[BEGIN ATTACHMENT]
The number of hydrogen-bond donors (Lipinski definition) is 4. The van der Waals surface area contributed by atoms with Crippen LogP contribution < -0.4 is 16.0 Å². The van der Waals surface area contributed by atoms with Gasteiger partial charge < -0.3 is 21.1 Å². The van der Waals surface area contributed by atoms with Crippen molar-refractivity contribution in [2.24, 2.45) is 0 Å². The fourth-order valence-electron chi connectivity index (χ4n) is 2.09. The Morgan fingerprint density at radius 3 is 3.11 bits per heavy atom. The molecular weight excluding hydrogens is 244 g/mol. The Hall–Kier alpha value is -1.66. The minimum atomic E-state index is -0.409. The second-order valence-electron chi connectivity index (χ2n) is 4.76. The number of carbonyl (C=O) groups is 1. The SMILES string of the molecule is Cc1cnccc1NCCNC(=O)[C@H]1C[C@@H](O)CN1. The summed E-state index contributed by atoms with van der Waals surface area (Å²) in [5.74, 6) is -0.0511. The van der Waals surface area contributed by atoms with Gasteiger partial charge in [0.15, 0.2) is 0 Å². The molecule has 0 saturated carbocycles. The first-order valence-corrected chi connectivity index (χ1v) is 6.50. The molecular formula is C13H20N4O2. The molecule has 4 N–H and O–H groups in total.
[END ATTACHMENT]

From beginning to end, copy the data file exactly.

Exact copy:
The number of hydrogen-bond donors (Lipinski definition) is 4. The van der Waals surface area contributed by atoms with Crippen LogP contribution < -0.4 is 16.0 Å². The van der Waals surface area contributed by atoms with Gasteiger partial charge < -0.3 is 21.1 Å². The van der Waals surface area contributed by atoms with Crippen molar-refractivity contribution in [2.24, 2.45) is 0 Å². The fourth-order valence-electron chi connectivity index (χ4n) is 2.09. The Morgan fingerprint density at radius 3 is 3.11 bits per heavy atom. The molecular weight excluding hydrogens is 244 g/mol. The Hall–Kier alpha value is -1.66. The minimum atomic E-state index is -0.409. The second-order valence-electron chi connectivity index (χ2n) is 4.76. The number of carbonyl (C=O) groups is 1. The SMILES string of the molecule is Cc1cnccc1NCCNC(=O)[C@H]1C[C@@H](O)CN1. The summed E-state index contributed by atoms with van der Waals surface area (Å²) in [5.74, 6) is -0.0511. The van der Waals surface area contributed by atoms with Gasteiger partial charge in [0.15, 0.2) is 0 Å². The molecule has 0 saturated carbocycles. The first-order valence-corrected chi connectivity index (χ1v) is 6.50. The molecular formula is C13H20N4O2. The molecule has 4 N–H and O–H groups in total.